Assignment 1: Hello Animation!

In which, we make procedural 2D animations with spheres

Due Friday, September 17th, before midnight

In this assignment, you will work with particles that move in straight lines, circles, oscillations, or the direction of a target.

The goals of this lab are to work with

  • points, velocity, and time

  • sine, cosine, and tangent

1. Get the source

On Github, do a Fetch Upstream to synchronize your forked repository with the class repository.

Then update the source on your local machine and rebuild.

> git pull
> cd build
> cmake ..; make

2. Question 1: Eyes!

An easy way to create smooth motion is to use sine() or cosine() to change an object’s properties. For this question, modify the code in assignments/a1-hello/eyes.cpp to draw a pair of eyes. Then use sine() or cosine() to animate the two eyes.

To run your program from the /build directory, type

build (mac/unix)> ../bin/a1-eyes
build (windows)> ../bin/Debug/a1-eyes
sin() will smoothly vary between 1 and -1 given smoothly increasing values. Use elapsedTime() as the input to sin().


3. Question 2: Look!

In class, we talked about how atan2 (tangent) can be used to compute an angle given a point. For this question, you will animate the eyes from Question 1 to follow a target. Your solution should use tangent to compute the position of the pupils.

The target is indicated with a red dot. To move it, click and hold down the left mouse button to drag it to a new location.

Implement your solution in assignments/a1-hello/look.cpp. To run your program from the build directory, type

build (mac/unix)> ../bin/a1-look
build (windows)> ../bin/Debug/a1-look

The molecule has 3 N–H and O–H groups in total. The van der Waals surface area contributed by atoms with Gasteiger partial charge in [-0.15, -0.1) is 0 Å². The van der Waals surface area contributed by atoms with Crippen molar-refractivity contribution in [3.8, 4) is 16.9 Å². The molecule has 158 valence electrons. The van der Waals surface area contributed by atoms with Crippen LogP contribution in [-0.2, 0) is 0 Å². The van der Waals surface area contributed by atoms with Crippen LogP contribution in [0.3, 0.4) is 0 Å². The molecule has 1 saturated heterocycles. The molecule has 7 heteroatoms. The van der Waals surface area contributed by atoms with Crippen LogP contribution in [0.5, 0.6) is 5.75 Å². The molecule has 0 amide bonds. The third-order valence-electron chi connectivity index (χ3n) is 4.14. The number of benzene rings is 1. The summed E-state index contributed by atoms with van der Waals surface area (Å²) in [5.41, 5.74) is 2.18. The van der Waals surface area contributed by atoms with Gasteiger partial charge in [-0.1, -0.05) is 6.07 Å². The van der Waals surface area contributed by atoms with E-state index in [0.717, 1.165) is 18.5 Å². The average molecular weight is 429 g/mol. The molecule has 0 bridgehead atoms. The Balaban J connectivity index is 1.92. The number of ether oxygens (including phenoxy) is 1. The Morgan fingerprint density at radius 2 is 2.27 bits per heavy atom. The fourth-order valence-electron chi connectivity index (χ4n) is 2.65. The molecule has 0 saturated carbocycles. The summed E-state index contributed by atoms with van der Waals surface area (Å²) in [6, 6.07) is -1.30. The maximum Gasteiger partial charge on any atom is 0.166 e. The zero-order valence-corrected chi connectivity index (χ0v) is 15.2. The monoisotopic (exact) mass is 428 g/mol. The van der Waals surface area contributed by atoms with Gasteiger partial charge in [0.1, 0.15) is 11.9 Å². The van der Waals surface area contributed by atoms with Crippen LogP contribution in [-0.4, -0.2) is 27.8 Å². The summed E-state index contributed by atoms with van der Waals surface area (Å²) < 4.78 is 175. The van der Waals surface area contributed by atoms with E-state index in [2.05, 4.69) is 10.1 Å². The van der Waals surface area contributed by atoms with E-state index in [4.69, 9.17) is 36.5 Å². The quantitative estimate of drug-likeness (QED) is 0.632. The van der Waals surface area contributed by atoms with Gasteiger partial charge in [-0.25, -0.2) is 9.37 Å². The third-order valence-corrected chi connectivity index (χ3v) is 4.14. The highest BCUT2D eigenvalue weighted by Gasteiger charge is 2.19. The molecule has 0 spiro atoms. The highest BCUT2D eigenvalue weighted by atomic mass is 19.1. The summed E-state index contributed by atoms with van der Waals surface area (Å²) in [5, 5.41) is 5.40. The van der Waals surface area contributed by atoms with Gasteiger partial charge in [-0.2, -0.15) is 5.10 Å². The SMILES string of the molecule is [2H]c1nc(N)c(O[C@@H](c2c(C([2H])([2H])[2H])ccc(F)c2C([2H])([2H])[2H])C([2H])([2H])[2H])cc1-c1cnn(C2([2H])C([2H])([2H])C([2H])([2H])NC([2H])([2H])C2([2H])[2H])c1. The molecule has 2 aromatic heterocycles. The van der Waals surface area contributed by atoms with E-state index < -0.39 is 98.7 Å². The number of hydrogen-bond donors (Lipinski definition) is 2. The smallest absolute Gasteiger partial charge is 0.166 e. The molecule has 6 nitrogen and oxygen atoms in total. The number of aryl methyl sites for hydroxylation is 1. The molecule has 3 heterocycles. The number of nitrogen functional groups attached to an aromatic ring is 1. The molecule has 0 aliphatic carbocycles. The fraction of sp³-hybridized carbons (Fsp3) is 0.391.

4. Question 3: Many particles!

In class, we talked about how to animate a particle to move in a straight line. In this assignment, we will extend this program to animate lots of particles moving in a straight line.

Implement your program in assignments/a1-hello/particles.cpp To run your program from the build directory, type

build (mac/unix)> ../bin/a1-particles
build (windows)> ../bin/Debug/a1-particles


This program should support the following features

  • Create 100+ particles, randomly distributed across the screen

  • Particles should all move in the same direction, but at different speeds

  • Particles should wrap when they move off the screen. For example, if a particle’s X position is greater than the window width, it should be reset to 0.

  • Particle colors should also be randomized<

It is up to you how to implement your program. However, some recommendations

  • Implement moving particles first

  • Implement random colors afterwards

  • Define a struct or class to hold the state for each particle. The state would include the particle’s position, color, and velocity.

  • Store your particles in a vector or array. Initialize them in setup(). Update and draw them in scene().

Color Jitter The easiest way to generate a random color is to sample a random value for each red, green, and blue component. However, in the example above, we used a different approach called color jitter. To jitter color, we start with a base color and then add random deviations from it. For example, if our base color were blue, (0.2,0.8,0.2), we can jitter its components by adding random values in the range [-0.2, 0.2]. This gives us colors that are close to the original but still has variety.